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Article List >

9 Secrets Of Public Speaking

January 30, 2013, 18:56:23
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Rushing to complete all minor course requirements during my last and 6th year of University studies for my degree in Architecture, I found myself one Spring morning in a packed, sweaty classroom full of students eager to be elsewhere. Suddenly, a small elderly lady wearing a red rubber clown nose slammed the door, walked to the front of the classroom and in a clear voice with an Irish accent delivered the following anecdote:

 

A young boy who has gone to his uncle’s farm for the summer wakes early the first day and is ordered to go out to the barn and hitch up the mule. A half hour later his uncle enters the barn to see his nephew all sweaty and dirty and out of breath. The uncle asks, "What's going on? Why haven't you even gotten the mule out of its stall?" When the boy explains that he has tried and tried but cannot get the mule budge, his uncle picks up a log, whacks the mule over the head, and then gently leads the mule outside the barn as he explains to his nephew, “You see, laddie? First, you've got to get the mule's attention!”

 

The elderly prfessor smiled as she ended her story and tapped her finger on the red rubber nos, removed it, placed on her desk amid a few chuckles from the now fully attentive group of students for her class in Speech 101.

 

30 years later my recent work with scientists and engineers at Copenhagen University, private research centers and industry as an info-graphics consultant has prompted me to write this article and impart her wisdom to the fast-paced digital audiences I now face who all seem to suffer from Power Point Fatigue. Below are 9 basic things you can do to become a more assertive and influential public speaker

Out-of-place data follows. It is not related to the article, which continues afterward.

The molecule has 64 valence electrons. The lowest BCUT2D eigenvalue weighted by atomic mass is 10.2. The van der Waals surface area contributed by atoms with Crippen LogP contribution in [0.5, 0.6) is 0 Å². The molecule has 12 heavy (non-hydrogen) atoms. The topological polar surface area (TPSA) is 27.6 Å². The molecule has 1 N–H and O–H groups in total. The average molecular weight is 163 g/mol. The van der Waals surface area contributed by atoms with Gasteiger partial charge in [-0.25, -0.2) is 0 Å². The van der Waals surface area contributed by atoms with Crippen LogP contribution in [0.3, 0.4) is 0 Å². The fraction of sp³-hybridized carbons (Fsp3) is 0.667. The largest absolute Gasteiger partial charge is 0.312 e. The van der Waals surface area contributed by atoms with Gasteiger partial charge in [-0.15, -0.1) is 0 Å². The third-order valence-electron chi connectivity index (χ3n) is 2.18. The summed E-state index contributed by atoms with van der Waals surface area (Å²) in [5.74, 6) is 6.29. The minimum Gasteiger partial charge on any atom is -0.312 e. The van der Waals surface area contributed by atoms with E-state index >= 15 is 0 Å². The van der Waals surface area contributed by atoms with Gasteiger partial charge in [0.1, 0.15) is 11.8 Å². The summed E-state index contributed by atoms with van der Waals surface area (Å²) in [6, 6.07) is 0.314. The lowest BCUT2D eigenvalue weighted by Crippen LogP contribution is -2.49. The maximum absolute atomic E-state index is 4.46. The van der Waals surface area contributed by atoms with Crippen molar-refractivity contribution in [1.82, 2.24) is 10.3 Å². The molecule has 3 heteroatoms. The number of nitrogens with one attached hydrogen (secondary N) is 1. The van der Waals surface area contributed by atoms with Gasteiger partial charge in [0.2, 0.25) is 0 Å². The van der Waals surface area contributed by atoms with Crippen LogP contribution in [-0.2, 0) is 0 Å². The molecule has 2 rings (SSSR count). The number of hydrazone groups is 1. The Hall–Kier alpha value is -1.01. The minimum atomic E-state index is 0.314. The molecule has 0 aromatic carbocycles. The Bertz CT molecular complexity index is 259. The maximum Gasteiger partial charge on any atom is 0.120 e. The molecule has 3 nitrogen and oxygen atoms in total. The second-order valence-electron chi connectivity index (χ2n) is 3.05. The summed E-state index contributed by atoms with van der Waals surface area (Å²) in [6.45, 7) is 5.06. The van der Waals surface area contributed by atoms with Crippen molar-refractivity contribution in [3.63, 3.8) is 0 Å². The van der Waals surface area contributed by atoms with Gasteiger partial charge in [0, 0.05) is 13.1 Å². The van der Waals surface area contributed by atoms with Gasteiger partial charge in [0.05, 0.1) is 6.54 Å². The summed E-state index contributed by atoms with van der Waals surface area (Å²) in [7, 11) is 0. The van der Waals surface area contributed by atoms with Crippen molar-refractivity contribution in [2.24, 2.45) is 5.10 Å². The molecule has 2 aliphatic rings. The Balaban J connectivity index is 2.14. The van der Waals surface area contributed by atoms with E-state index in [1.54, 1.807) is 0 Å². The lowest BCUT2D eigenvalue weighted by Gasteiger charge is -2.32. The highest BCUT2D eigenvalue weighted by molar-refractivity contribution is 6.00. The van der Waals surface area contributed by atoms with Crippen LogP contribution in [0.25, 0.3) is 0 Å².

1. GET THEIR ATTENTION – Begin your talk by saying or doing something that the audience cannot ignore. Arrive on a bicycle, use an umbrella, wear or drop something and laugh at it. A red clown nose works well!

 

2. KEEP THEIR ATTENTION – praise their intelligence – thank them for their attention and their time. Ask them simple questions or state simple human truths (subject relevant) that they all can relate to. A person who is allowed to speak, is a person who is paying attention to what's being said.

 

3. WIN THE BATTLE BEFORE YOU BEGIN – know what you wish to accomplish with the communication, what result you want – know how your audience will respond and what they will do – Your audience is an enemy because you must do battle with their mental inertia: “Victorious warriors win first and then go to war, while defeated warriors go to war first and then seek to win” - Sun Tzu (The Art Of War)

 

4. TELL THEM THREE TIMES – tell them what you are going to tell them – then tell them – then tell them what you told them. This sounds stupid but if done with care it is a very effective way to insure that your audience gets the message. You tell them what is coming so they are prepared and with open minds. Then you deliver your talk. At the end, you wrap it up by summarizing the journey in just a few words which will stick with them and make it easier to remember the details.